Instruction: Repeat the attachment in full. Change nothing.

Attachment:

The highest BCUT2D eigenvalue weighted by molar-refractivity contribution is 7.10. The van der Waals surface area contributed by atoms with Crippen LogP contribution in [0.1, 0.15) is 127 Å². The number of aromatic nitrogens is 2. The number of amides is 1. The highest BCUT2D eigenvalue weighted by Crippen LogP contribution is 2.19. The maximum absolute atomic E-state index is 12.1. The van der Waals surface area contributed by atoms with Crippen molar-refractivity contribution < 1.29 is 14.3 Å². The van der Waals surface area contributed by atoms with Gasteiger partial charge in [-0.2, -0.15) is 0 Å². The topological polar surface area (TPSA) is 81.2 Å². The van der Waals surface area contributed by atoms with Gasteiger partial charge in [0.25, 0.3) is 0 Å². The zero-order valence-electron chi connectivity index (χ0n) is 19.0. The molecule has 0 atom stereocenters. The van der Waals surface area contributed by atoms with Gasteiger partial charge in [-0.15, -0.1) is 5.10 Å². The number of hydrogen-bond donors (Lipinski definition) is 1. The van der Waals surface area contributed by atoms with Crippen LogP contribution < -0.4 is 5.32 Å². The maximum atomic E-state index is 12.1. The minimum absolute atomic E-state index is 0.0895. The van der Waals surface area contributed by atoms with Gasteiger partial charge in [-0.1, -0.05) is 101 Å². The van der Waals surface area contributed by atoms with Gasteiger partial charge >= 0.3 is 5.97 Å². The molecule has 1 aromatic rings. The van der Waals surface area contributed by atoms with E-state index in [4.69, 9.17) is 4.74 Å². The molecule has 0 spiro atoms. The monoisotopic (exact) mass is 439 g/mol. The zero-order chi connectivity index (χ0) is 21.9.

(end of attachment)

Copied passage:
The highest BCUT2D eigenvalue weighted by molar-refractivity contribution is 7.10. The van der Waals surface area contributed by atoms with Crippen LogP contribution in [0.1, 0.15) is 127 Å². The number of aromatic nitrogens is 2. The number of amides is 1. The highest BCUT2D eigenvalue weighted by Crippen LogP contribution is 2.19. The maximum absolute atomic E-state index is 12.1. The van der Waals surface area contributed by atoms with Crippen molar-refractivity contribution < 1.29 is 14.3 Å². The van der Waals surface area contributed by atoms with Gasteiger partial charge in [-0.2, -0.15) is 0 Å². The topological polar surface area (TPSA) is 81.2 Å². The van der Waals surface area contributed by atoms with Gasteiger partial charge in [0.25, 0.3) is 0 Å². The zero-order valence-electron chi connectivity index (χ0n) is 19.0. The molecule has 0 atom stereocenters. The van der Waals surface area contributed by atoms with Gasteiger partial charge in [-0.15, -0.1) is 5.10 Å². The number of hydrogen-bond donors (Lipinski definition) is 1. The van der Waals surface area contributed by atoms with Crippen LogP contribution < -0.4 is 5.32 Å². The maximum atomic E-state index is 12.1. The minimum absolute atomic E-state index is 0.0895. The van der Waals surface area contributed by atoms with Gasteiger partial charge in [-0.1, -0.05) is 101 Å². The van der Waals surface area contributed by atoms with Gasteiger partial charge >= 0.3 is 5.97 Å². The molecule has 1 aromatic rings. The van der Waals surface area contributed by atoms with E-state index in [4.69, 9.17) is 4.74 Å². The molecule has 0 spiro atoms. The monoisotopic (exact) mass is 439 g/mol. The zero-order chi connectivity index (χ0) is 21.9.